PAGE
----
TAIWAN—It started in 1990. Some may say it was in 1949 when the Chinese Nationalists retreated to Taiwan and imposed their tyranny and the governmental system that Chinese Communists would soon copy in Beijing. But this started in 1990 when CPC (中石化) built a gas line in Kaohsiung.
Gas lines can rust if not buried in the ground properly. CPC properly buried the line. But in 1991, the City of Kaohsiung put in a sewer passage that left the pipeline exposed, against building code. The city’s plans for the sewer complied with the code. But the construction company did not build according to the code—and the City of Kaohsiung approved the construction that was not to code and went against their own plans. Thirteen years later, on August 1, 2014, the line, rusted from exposure, exploded, destroying six kilometers of roadway, injuring over 300 and killing at least 30. There were plenty of warnings in the hours leading up to the explosion.
Some years ago, CPC sold the gas line to be used for CGTDC (華運) to send propylene to LCY (李長榮). CGTDC sent propylene by the ton to LCY through the underground gas line. But at 8:43 on the evening of July 31, CGTDC was receiving abnormal pressure signals and LCY put in a call that they weren’t receiving fuel. The company kept sending propylene. At 9:20pm, pressure was still low. CGTDC kept sending. Finally, after LCY was receiving nothing, the line was turned off and both companies went to check the pipeline. They both claimed that the line was in good working order. And at 10:15 pm, LCY requested that the propylene be sent once more. CGTDC turned back on the line. Altogether, at least ten tons of propylene had gone missing and LCY was not receiving.
At 11:35pm, after reports of smoke and calls from concerned citizens, Kaohsiung’s fire department and the Environmental bureau ordered the line shut down. Streets were flooded with puddles of propylene. A fire chief called a younger fireman, instructing him that the entire area would soon blow and to keep his truck away. That chief disappeared in the explosion, but because others had heeded his warning, he saved their lives and died a hero. His body had not been found.
The next day, Kaohsiung City asked for help from Taiwan’s Premier, Jiang Yi-huah (江宜樺), the head a of the Executive Branch in a system almost identical to Beijing. The city made three requests, including emergency legislation and funding. Premier Jiang said, “No,” to all three requests. Later that day, after leaders from both political parties met with Jiang, he changed his rhetoric, but his famous “three no’s” remained unchanged.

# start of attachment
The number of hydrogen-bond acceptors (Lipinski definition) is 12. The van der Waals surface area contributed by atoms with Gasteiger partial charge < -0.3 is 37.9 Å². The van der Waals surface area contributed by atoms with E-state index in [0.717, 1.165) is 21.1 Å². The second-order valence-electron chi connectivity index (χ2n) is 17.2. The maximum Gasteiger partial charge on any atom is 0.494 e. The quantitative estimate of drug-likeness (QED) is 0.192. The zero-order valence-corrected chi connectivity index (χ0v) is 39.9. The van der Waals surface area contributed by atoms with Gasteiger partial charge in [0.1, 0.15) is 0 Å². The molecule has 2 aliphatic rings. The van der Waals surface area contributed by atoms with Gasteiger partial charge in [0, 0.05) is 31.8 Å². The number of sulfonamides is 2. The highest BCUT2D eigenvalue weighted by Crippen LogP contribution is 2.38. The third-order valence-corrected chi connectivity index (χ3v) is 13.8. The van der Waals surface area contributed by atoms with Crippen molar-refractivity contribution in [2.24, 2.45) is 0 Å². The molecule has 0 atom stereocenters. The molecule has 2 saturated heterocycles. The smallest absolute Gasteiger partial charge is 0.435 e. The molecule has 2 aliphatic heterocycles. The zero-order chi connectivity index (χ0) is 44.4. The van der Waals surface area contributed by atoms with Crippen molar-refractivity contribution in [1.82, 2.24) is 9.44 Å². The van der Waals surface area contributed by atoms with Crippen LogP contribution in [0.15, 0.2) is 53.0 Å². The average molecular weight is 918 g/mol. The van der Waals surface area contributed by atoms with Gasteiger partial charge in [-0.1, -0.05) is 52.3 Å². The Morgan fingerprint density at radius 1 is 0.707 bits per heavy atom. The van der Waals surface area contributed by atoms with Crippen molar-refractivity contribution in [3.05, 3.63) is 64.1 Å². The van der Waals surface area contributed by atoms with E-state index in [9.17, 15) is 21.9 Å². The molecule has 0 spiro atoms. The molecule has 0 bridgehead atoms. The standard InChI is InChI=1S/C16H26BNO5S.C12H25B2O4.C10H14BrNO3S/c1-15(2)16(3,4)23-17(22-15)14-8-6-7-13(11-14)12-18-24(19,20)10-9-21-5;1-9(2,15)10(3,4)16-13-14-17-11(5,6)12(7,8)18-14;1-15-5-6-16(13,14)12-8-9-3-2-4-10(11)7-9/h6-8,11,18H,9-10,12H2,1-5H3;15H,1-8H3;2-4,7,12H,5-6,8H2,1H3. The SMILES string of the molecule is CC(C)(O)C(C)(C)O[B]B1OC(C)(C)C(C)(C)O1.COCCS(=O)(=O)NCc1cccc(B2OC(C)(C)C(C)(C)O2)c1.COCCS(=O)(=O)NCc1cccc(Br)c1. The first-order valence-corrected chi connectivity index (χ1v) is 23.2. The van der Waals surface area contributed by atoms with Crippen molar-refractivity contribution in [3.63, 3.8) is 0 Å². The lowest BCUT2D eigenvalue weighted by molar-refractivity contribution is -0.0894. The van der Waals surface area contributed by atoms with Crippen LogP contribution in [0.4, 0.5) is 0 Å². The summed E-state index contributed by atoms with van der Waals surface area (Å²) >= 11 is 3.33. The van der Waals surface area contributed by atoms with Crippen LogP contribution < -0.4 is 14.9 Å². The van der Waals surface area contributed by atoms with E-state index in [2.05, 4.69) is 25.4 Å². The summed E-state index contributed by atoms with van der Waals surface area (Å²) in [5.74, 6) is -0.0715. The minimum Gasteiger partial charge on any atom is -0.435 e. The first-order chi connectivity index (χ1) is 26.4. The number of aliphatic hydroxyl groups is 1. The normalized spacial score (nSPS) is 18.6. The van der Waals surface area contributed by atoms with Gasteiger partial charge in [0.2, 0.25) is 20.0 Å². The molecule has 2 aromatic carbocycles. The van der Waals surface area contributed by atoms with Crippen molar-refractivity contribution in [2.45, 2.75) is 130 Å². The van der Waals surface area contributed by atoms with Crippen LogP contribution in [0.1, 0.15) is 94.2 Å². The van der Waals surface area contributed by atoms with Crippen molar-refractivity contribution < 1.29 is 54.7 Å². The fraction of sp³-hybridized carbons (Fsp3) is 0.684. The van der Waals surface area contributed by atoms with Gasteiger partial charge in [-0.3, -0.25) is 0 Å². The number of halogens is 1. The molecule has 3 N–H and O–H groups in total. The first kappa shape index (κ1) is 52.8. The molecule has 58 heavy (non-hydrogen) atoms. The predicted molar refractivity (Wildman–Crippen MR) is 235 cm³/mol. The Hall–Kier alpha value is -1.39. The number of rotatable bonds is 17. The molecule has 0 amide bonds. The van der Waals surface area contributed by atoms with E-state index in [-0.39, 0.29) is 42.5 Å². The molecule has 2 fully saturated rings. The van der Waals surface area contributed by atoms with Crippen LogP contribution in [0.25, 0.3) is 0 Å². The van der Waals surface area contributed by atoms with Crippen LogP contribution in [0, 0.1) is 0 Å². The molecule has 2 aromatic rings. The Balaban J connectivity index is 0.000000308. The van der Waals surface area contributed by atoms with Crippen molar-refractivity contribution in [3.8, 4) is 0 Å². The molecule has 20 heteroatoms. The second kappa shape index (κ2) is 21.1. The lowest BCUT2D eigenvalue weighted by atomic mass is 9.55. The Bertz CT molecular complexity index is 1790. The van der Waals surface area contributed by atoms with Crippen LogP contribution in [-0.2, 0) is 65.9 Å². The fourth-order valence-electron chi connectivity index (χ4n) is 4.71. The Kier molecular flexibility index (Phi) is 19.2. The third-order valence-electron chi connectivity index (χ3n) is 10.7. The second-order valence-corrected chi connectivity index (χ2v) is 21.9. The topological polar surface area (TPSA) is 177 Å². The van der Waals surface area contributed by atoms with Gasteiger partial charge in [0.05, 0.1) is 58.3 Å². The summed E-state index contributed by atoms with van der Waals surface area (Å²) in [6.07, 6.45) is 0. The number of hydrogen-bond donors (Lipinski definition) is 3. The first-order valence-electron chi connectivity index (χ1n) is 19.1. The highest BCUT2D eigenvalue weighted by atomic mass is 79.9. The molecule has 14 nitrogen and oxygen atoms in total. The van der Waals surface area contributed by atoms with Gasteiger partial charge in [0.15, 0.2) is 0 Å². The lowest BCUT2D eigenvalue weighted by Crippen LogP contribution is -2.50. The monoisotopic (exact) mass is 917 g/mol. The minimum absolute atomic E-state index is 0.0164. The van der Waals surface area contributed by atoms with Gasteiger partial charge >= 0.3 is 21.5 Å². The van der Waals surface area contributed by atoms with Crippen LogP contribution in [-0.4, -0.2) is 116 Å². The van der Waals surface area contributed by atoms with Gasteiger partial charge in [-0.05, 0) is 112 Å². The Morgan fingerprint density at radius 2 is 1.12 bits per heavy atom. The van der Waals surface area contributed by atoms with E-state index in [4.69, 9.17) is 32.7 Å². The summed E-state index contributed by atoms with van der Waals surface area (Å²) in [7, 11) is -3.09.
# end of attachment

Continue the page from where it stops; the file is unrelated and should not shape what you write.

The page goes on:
As the investigation continued, the 1990 and 1991 construction projects involving the gas line were revisited. The mayor of Kaohsiung City during the 1990-1994 term was appointed, not elected, by the Nationalist-controlled Taiwan central government. His name is Wu Den-yih (吳敦義), currently the Vice President of Taiwan. Finally, after a week of investigation, Taiwan’s central government gave Kaohsiung City 1.6 billion in Taiwan currency. Torrential rains from August 10 had shut down recovery, repair, and investigation for the better part of a week.
There are many other oddities about the history. While this is Ma Ying-jeou’s (馬英九) second term, Wu was not vice president in the first election. When running for his second term, Ma made a move that still baffles many, to choose a new running mate with little to no explanation. After Ma’s numerous pro-Beijing policies, his popularity had made his reelection almost untenable. Choosing a new running mate could have been a political tactic to be reelected, but only Ma knows his reason for choosing the new vice president to be the former mayor who oversaw the dubious construction that exploded under his watch.
Was Wu directly responsible? The investigation is ongoing. But one party that cannot escape indictment is the Nationalist party.
So, why didn’t Premier Jiang use kinder rhetoric in response to the explosion in Taiwan’s second largest city? His harsh initial response came days after he answered a court summons for Human Rights violations when students of the Sunflower Movement took his office a few months prior. During the demonstrations, he asked Kaohsiung and Tainan, the twin cities of the south, known for their opposition to Jiang’s same Nationalist party, to send police. Both cities refused. Was this payback? Or could it be that Jiang’s resume, having served as a professor, describes him inexperienced in having to deal with people. He is not and never was an elected politician and has no experience in business. Jiang’s entire life has been lived as an appointed servant who gives orders without having to answer to anyone.
The days of not having to answer are past. It’s not only Jiang or Wu who had to give answers in these last 14 days. Nor Ma who appointed both men. But Taiwan’s entire Nationalist party must now give answers that they don’t have. The coming changes in Taiwan will be as far-reaching throughout Asia as they are both inevitable and foreseeable.